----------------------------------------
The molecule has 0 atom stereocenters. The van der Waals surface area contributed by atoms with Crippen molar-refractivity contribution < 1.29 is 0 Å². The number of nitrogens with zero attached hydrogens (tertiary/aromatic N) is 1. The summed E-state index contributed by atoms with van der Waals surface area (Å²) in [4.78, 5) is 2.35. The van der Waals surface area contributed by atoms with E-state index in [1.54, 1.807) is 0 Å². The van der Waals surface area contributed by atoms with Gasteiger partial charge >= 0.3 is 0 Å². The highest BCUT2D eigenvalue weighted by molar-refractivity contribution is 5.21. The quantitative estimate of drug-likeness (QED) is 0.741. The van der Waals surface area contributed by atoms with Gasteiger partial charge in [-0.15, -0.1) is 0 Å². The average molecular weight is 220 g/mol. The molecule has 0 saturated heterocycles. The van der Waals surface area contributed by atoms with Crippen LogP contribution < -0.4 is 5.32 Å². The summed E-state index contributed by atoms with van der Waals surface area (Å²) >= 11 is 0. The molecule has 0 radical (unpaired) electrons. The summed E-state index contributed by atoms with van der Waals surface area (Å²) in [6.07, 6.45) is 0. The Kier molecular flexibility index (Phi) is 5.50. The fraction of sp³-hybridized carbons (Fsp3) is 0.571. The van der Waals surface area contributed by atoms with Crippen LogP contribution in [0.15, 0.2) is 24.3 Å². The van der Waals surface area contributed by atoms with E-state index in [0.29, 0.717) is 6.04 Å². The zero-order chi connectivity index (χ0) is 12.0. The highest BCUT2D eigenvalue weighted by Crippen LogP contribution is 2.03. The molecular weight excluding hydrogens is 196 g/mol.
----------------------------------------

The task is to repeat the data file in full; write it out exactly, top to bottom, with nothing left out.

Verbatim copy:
The molecule has 0 atom stereocenters. The van der Waals surface area contributed by atoms with Crippen molar-refractivity contribution < 1.29 is 0 Å². The number of nitrogens with zero attached hydrogens (tertiary/aromatic N) is 1. The summed E-state index contributed by atoms with van der Waals surface area (Å²) in [4.78, 5) is 2.35. The van der Waals surface area contributed by atoms with E-state index in [1.54, 1.807) is 0 Å². The van der Waals surface area contributed by atoms with Gasteiger partial charge >= 0.3 is 0 Å². The highest BCUT2D eigenvalue weighted by molar-refractivity contribution is 5.21. The quantitative estimate of drug-likeness (QED) is 0.741. The van der Waals surface area contributed by atoms with Gasteiger partial charge in [-0.15, -0.1) is 0 Å². The average molecular weight is 220 g/mol. The molecule has 0 saturated heterocycles. The van der Waals surface area contributed by atoms with Crippen LogP contribution < -0.4 is 5.32 Å². The summed E-state index contributed by atoms with van der Waals surface area (Å²) >= 11 is 0. The molecule has 0 radical (unpaired) electrons. The summed E-state index contributed by atoms with van der Waals surface area (Å²) in [6.07, 6.45) is 0. The Kier molecular flexibility index (Phi) is 5.50. The fraction of sp³-hybridized carbons (Fsp3) is 0.571. The van der Waals surface area contributed by atoms with Crippen LogP contribution in [0.15, 0.2) is 24.3 Å². The van der Waals surface area contributed by atoms with E-state index in [0.29, 0.717) is 6.04 Å². The zero-order chi connectivity index (χ0) is 12.0. The highest BCUT2D eigenvalue weighted by Crippen LogP contribution is 2.03. The molecular weight excluding hydrogens is 196 g/mol.